AP English 12
April 7, 2012
In Persuasion, the last of Jane Austen’s works, the readers are immediately intrigued by the autumnal tone of the piece, and the mellowness of the main character, Anne Elliot. Anne, a twenty-seven year old upper middle class woman, met and fell in love with Captain Frederick Wentworth at the age of nineteen. She was however, forced to break off the relationship at the time because Wentworth was deemed an unsuitable match. Eight years later, they meet again and by that time Captain Wentworth has made his fortune in the navy and has become an attractive catch. Anne was now uncertain about his feelings for her. Persuasion examines English society’s view of marriage and naval profession, the two ways individuals could improve their status, as well as how easily one can be persuaded. The novel poses the question to the reader whether it is better to be firm in one's convictions or to be open to the suggestions of others. As seen through Captain Wentworth and Anne’s actions, what the novel examines as well as what it questions are the major themes of the novel. The novel have three main settings, the country houses in Somersetshire where the novel begins, the village of Lyme Regis where the characters take a trip in the middle of the story, and finally the town of Bath, where everyone ends up. Persuasion can best be compared to another one of Jane Austen’s books, Pride and Prejudice. Both novels talk about the lives of two main characters, Anne in Persuasion and Elizabeth in Pride and Prejudice, and how they both refused proposals and ended up with the guy in the end.
Throughout Persuasion, each setting presents Anne with a different sense of well-being. The narrator explain how Anne’s family views her when stating that, “Elizabeth has succeed, at sixteen to all that was possible, of her mother’s rights and consequences…but Anne, with an elegance of mind and sweetness of character, which must have placed her high with any people of real understanding…her convenience was always to give way; she was only Anne” (Austen 3). Here the readers see that Anne is always looked down upon by her father and elder sister for being plain but intelligent and kind. When she is in Somersetshire, the country settings of the novel, Anne is viewed as virtuous. She is surrounded by her valued friends and her guardian, Lady Russell instead of her cruel father and elder sister, and her wicked cousin, Mr. Elliot. The countryside allows the readers to get a better understanding of Anne’s qualities. In the country, where she is not being judge, Anne gets time to think about the many things that cross her mind. She is able to have time to self-reflect about her actions and how she feels about her first love now that he is back in her life. Only there in the country she is admired for her intelligence and sweet mindedness. When Anne is in the town of Bath, she is constantly surrounded by others and has no time to self-reflect on how she should behave. With little to no time to think Anne begins to use nonsense as an excuse for her emotion as state in this quote, “She often told herself it was folly, before she could harden her nerves sufficiently to feel the continual discussion of the Crofts and their business no evil” (21). She uses folly as a barrier between her and her emotions. That leads her to doubt her feelings for Captain Wentworth. When comparing the different settings of Persuasion, the country setting has a larger impact on the development of Anne’s character. Without the setting it would be very difficult to see Anne’s growth throughout the novel.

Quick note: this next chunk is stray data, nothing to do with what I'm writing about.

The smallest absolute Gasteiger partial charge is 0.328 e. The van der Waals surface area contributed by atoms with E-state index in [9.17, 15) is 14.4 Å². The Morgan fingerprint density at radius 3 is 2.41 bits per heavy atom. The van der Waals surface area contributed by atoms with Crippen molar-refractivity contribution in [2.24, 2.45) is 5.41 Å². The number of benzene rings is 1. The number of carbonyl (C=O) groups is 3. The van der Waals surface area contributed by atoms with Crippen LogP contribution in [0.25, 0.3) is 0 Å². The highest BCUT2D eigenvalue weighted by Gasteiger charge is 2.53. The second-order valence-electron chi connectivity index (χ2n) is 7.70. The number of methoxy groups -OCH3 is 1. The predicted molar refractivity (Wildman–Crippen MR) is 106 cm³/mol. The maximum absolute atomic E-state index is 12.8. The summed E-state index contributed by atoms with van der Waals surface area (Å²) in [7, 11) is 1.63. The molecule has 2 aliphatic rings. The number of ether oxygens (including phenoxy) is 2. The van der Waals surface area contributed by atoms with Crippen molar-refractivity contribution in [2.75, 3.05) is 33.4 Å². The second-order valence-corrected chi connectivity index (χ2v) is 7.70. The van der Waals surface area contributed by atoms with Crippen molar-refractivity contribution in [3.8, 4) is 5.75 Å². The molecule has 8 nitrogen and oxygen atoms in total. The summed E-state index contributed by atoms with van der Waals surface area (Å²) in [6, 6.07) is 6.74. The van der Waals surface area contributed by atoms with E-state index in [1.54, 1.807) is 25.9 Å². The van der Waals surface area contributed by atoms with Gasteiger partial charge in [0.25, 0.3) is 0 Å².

In Persuasion marriage and persuasion go hand in hand to make up one of the major themes of the novel. The novels theme depicts the rights and wrongs of being easily persuaded. For instance, Anne turns down Captain Wentworth proposal because Lady Russell did not approve of it. Anne does what Lady Russell says not without...
Cited: Austen, Jane. Persuasion. Mineola: Dover Publications, 1997. 1-188. Print.
Austen, Jane. Pride and Prejudice. Barn& Nobles, Inc, 2001. 1-282. Print.
Moses, Felix. "Learning Romance The Jane Austen Way."Victorian Web. N.p., 12 A. Web. 9
Apr 2012. <http://www.victorianweb.org/previctorian/austen/moses1.html>.
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